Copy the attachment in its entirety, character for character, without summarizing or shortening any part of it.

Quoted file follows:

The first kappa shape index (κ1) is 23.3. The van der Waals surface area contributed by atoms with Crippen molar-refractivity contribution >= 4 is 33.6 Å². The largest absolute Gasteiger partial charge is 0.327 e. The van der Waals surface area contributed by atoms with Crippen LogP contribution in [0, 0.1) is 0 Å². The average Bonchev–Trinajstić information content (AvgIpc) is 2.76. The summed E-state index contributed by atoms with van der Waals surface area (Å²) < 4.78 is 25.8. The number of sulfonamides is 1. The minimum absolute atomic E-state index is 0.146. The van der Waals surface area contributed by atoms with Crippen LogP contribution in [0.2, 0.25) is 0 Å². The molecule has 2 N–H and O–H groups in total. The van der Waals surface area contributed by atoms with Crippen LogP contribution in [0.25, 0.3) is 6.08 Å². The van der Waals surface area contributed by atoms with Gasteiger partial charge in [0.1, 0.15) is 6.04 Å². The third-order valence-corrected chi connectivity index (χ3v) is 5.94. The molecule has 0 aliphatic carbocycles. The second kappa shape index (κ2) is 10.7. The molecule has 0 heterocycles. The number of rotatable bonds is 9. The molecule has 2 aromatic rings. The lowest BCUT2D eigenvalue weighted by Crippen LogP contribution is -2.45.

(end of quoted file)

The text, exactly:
The first kappa shape index (κ1) is 23.3. The van der Waals surface area contributed by atoms with Crippen molar-refractivity contribution >= 4 is 33.6 Å². The largest absolute Gasteiger partial charge is 0.327 e. The van der Waals surface area contributed by atoms with Crippen LogP contribution in [0, 0.1) is 0 Å². The average Bonchev–Trinajstić information content (AvgIpc) is 2.76. The summed E-state index contributed by atoms with van der Waals surface area (Å²) < 4.78 is 25.8. The number of sulfonamides is 1. The minimum absolute atomic E-state index is 0.146. The van der Waals surface area contributed by atoms with Crippen LogP contribution in [0.2, 0.25) is 0 Å². The molecule has 2 N–H and O–H groups in total. The van der Waals surface area contributed by atoms with Crippen LogP contribution in [0.25, 0.3) is 6.08 Å². The van der Waals surface area contributed by atoms with Gasteiger partial charge in [0.1, 0.15) is 6.04 Å². The third-order valence-corrected chi connectivity index (χ3v) is 5.94. The molecule has 0 aliphatic carbocycles. The second kappa shape index (κ2) is 10.7. The molecule has 0 heterocycles. The number of rotatable bonds is 9. The molecule has 2 aromatic rings. The lowest BCUT2D eigenvalue weighted by Crippen LogP contribution is -2.45.